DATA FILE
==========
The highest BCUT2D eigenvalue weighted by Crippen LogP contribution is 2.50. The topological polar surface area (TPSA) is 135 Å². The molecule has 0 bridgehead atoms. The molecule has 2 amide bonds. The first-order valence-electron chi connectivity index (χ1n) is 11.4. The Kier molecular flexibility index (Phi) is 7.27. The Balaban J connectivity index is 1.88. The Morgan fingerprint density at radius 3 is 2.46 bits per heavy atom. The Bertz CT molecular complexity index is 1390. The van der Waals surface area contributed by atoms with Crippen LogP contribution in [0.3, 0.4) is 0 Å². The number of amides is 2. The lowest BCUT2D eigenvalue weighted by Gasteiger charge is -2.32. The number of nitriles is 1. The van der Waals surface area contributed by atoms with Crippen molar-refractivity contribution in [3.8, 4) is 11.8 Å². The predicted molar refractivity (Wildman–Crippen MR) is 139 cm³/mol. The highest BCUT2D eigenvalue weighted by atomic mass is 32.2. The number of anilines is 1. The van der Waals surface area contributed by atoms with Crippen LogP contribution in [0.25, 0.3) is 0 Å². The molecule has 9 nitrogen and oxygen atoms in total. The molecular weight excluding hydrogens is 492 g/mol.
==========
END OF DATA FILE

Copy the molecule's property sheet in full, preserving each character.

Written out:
The highest BCUT2D eigenvalue weighted by Crippen LogP contribution is 2.50. The topological polar surface area (TPSA) is 135 Å². The molecule has 0 bridgehead atoms. The molecule has 2 amide bonds. The first-order valence-electron chi connectivity index (χ1n) is 11.4. The Kier molecular flexibility index (Phi) is 7.27. The Balaban J connectivity index is 1.88. The Morgan fingerprint density at radius 3 is 2.46 bits per heavy atom. The Bertz CT molecular complexity index is 1390. The van der Waals surface area contributed by atoms with Crippen LogP contribution in [0.3, 0.4) is 0 Å². The number of amides is 2. The lowest BCUT2D eigenvalue weighted by Gasteiger charge is -2.32. The number of nitriles is 1. The van der Waals surface area contributed by atoms with Crippen molar-refractivity contribution in [3.8, 4) is 11.8 Å². The predicted molar refractivity (Wildman–Crippen MR) is 139 cm³/mol. The highest BCUT2D eigenvalue weighted by atomic mass is 32.2. The number of anilines is 1. The van der Waals surface area contributed by atoms with Crippen LogP contribution in [0.25, 0.3) is 0 Å². The molecule has 9 nitrogen and oxygen atoms in total. The molecular weight excluding hydrogens is 492 g/mol.